For intrepid walkers, the Okavango Delta is prime trail territory. Moremi Crossing Camp has local Botswana guides with decades of on-foot experience that will lead you to Chief’s Island for phenomenal wildlife encounters. The island sits inside the Moremi Game Reserve and is the largest in the Delta, at roughly 15km by 70km. During the dry season, between June and September when floodwaters rise, it transforms into a refuge for abundant animal life. Even accredited guides aren’t permitted rifles inside the reserve – there are two guides on every walking safari – making them especially mindful. Highly tuned senses ensure no agitating the wildlife. Elephant, hippo, red lechwe, lion, wild dog, zebra and giraffe are just some of the creatures you could meet, and these guides know how to navigate the Delta without disrupting the natural rhythms of this teeming world.

Most visitors to Namibia will snatch only a tiny glimpse of the world’s oldest desert, with a visit to Deadvlei or Sossusvlei. For total immersion, a slow stroll through the Namib sands better reveals the fascinating creatures that glean nourishment in such arid surroundings. The three-day, two-night Tok Tokkie Trail is a rustic slack-packing adventure in the NamibRand Private Nature Reserve. It will have you sleeping under the stars on stretcher beds in the International Dark Sky Reserve by night (tents are provided in unfavourable weather) and looking for golden mole, barking geckos and fog basking beetle by day.

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Travel Details

A 3-day safari at Gorilla Safari Lodge from £1,929pp (based on two sharing). gorillasafarilodge.com

Doubles at Moremi Crossing Camp from £675.

2-night Tok Tokkie Trails from £373pp.

Community Impact Ensure your safari experience truly benefits local communities in South Africa, Zamibia and Ethiopia

While the south is prone to over-tourism, Return Africa Pafuri Tented Camp lies in the underrated, remote northern realm of South Africa’s Kruger National Park. The focus is less on the Big Five and more on the land and the people who once inhabited it. This riverside camp lies in the ancestral home of the Makuleke people and every expedition celebrates their heritage. The area was forcibly taken by the Apartheid South Africa government in 1969, with some 1,500 people relocated. Today, after a land claim ensured its return, the Makuleke Community are equity partners in the tourism business, taking 10 per cent of gross revenue. The people you meet in the camp not only have a stake in the success of your safari but may have climbed the baobab trees as children. Then there’s the abundance of fauna and flora – the region makes up 1 per cent of Kruger yet contains 75 per cent of the total biodiversity. Look out for breeding herds of elephant, spotted hyena and Nile crocodile, and watch sensational birdlife flit above the Luvuvhu River from the deck of your swish tent.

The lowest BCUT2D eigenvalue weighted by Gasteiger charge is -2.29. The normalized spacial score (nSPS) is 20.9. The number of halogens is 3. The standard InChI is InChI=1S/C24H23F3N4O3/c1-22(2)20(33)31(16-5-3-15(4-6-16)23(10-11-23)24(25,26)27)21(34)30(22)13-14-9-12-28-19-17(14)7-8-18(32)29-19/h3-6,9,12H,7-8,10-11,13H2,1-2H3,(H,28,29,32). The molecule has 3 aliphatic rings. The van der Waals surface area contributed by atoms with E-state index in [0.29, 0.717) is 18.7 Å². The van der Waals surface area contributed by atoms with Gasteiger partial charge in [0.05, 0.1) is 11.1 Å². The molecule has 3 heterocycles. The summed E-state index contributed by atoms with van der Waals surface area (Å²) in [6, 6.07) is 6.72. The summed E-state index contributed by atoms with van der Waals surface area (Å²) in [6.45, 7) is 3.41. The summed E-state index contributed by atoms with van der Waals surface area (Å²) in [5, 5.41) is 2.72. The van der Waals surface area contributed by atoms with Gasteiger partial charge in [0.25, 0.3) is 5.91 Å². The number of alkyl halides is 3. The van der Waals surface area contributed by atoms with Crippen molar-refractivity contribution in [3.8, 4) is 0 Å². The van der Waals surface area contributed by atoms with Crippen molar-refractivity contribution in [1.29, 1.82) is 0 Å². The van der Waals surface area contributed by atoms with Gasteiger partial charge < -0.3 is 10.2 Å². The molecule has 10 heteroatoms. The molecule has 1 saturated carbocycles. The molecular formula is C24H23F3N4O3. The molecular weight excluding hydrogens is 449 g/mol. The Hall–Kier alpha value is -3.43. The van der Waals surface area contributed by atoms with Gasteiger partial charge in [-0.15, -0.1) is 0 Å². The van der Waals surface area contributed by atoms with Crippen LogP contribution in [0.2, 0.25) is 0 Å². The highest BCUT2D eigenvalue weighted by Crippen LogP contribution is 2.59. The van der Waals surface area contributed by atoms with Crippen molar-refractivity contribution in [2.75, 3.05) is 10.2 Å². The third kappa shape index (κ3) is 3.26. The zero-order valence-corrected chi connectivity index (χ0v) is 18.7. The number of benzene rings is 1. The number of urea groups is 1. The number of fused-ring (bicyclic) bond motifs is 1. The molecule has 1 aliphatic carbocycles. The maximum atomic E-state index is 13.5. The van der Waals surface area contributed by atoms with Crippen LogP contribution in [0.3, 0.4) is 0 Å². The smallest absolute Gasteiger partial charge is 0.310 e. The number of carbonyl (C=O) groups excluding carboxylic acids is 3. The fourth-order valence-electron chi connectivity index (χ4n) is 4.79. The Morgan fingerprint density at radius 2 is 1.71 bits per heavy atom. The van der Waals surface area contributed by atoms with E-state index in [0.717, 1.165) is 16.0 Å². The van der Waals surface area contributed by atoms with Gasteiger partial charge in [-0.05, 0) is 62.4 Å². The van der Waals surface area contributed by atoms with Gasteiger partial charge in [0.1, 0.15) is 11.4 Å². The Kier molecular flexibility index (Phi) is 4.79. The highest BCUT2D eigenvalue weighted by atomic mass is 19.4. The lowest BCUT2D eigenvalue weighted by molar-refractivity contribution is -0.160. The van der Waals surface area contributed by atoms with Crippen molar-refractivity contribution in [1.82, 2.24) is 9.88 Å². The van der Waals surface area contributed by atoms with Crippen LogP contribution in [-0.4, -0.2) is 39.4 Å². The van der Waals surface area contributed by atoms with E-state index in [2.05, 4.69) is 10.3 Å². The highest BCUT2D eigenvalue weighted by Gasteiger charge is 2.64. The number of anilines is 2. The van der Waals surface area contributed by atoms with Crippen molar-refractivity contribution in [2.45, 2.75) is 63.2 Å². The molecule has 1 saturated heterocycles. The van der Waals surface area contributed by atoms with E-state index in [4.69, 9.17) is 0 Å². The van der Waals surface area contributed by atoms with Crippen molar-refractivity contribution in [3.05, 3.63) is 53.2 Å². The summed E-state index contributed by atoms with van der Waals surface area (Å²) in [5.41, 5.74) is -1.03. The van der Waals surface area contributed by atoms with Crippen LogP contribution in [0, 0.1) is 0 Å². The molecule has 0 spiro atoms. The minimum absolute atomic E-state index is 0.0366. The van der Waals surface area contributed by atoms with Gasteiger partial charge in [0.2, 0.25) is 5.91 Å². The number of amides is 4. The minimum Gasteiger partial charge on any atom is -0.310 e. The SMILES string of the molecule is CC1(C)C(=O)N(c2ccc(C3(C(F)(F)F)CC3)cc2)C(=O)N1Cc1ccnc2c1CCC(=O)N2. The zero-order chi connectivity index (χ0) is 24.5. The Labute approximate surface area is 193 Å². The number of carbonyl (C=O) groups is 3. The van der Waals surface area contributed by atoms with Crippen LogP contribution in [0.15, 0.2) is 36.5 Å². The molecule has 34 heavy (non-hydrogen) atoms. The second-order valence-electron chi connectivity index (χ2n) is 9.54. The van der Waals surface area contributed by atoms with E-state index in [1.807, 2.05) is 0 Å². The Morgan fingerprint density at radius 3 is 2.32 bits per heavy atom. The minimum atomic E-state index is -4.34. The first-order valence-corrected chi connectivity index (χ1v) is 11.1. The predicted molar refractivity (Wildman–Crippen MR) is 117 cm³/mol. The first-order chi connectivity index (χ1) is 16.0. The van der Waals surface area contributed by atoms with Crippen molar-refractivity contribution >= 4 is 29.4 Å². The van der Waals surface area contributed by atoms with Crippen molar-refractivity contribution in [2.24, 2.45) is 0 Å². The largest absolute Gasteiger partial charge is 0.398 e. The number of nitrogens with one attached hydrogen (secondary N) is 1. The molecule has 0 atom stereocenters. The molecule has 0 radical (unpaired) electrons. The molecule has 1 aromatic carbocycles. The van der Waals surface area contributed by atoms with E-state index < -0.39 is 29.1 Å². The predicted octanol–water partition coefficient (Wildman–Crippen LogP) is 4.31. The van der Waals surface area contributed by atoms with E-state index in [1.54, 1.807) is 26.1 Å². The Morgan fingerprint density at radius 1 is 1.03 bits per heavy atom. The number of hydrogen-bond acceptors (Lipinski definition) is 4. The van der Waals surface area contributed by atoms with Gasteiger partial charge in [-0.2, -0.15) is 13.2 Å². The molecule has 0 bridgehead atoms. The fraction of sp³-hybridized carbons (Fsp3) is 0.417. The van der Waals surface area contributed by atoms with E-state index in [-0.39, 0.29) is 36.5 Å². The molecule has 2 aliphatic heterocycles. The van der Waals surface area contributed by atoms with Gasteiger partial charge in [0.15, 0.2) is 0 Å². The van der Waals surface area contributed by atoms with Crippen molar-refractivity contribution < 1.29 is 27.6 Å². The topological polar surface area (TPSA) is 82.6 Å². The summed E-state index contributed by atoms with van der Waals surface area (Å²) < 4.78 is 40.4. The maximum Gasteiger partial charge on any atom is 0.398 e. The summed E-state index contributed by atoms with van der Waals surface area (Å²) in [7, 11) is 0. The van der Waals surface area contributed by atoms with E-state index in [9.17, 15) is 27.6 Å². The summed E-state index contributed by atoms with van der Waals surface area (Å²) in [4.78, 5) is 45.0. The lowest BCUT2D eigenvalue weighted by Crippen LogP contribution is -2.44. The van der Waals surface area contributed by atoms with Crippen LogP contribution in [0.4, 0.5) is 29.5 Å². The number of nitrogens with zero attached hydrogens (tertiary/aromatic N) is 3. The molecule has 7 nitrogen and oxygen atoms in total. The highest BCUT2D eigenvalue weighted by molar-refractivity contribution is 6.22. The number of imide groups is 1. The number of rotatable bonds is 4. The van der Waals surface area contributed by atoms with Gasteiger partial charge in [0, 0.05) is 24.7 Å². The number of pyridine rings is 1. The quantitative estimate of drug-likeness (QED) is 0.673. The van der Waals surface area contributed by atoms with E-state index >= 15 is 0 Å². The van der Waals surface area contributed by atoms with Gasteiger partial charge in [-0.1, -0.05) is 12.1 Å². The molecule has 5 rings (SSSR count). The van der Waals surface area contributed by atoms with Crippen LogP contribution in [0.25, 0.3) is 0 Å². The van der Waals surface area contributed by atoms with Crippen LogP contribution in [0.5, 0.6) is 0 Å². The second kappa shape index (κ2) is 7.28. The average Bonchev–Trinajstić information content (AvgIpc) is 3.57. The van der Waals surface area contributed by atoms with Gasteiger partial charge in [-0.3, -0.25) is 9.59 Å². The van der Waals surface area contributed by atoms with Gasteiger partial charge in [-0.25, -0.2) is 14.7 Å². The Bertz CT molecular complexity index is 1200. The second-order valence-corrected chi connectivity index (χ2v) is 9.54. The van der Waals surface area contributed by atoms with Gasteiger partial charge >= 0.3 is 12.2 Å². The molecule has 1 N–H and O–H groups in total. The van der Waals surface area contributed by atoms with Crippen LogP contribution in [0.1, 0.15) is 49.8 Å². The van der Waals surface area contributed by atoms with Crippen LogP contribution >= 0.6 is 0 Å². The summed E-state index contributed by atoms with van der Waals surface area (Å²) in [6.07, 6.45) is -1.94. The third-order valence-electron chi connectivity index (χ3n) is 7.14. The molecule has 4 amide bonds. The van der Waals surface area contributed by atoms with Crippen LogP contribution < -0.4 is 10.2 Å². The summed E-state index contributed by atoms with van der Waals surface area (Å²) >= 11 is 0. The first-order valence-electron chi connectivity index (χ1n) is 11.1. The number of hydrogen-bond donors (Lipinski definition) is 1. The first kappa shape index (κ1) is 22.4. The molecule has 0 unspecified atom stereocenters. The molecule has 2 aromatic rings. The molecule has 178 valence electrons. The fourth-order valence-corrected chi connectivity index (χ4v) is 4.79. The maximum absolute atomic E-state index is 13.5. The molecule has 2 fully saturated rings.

Zambia’s Royal Chundu Lodge is proud to support the neighbouring economy, and the community commitment to the agricultural Malambo village and fishing-centric Muluka village is tangible in a delicious menu that champions indigenous foods, with everything on the plate sourced in the country. Between visits to Victoria Falls and rafting along the Zambezi River, you’ll savour katapa (cassava leaves), impwa (African aubergine), mongongo nuts and mundambi (a species of hibiscus) alongside local freshwater bream, traditionally caught via a wooden dugout canoe. The lodge has its own chicken coop, herb and vegetable garden, supplemented by mangos, chillies and spinach brought in by staff. On top of this, £18 is added to each night’s stay, which funds The Royal Chundu Foundation School (aiming to educate and feed 500 children a year), an adult literacy programme, an online hospitality programme and a culinary school. For wildlife, take a Rhino Walk, upstream in Mosi-oa-Tunya National Park.

Been there? Done it all? Take a three-day trip up an Ethiopian escarpment and revel in the forested Rift Valley. A Wof Washa Community Trek is reasonably exerting with modest but comfortable accommodation. Few tourists will have seen the unique plant, animal and birdlife; a troop of gelada baboons patrol, raptors include lammergeier and Verreaux’s eagle, plus reliable reports indicate Ethiopian wolf can be seen in early morning or late afternoon. It’s run by TESFA (Tourism in Ethiopia for Sustainable Future Alternatives) in partnership with local communities, enabling them to register as private businesses.

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Travel Details

Doubles at Return Africa Pafuri Tented Camp from £650.

Doubles at Royal Chundu Lodge from £1,612.

3-day Wof Washa Community Treks from £150pp.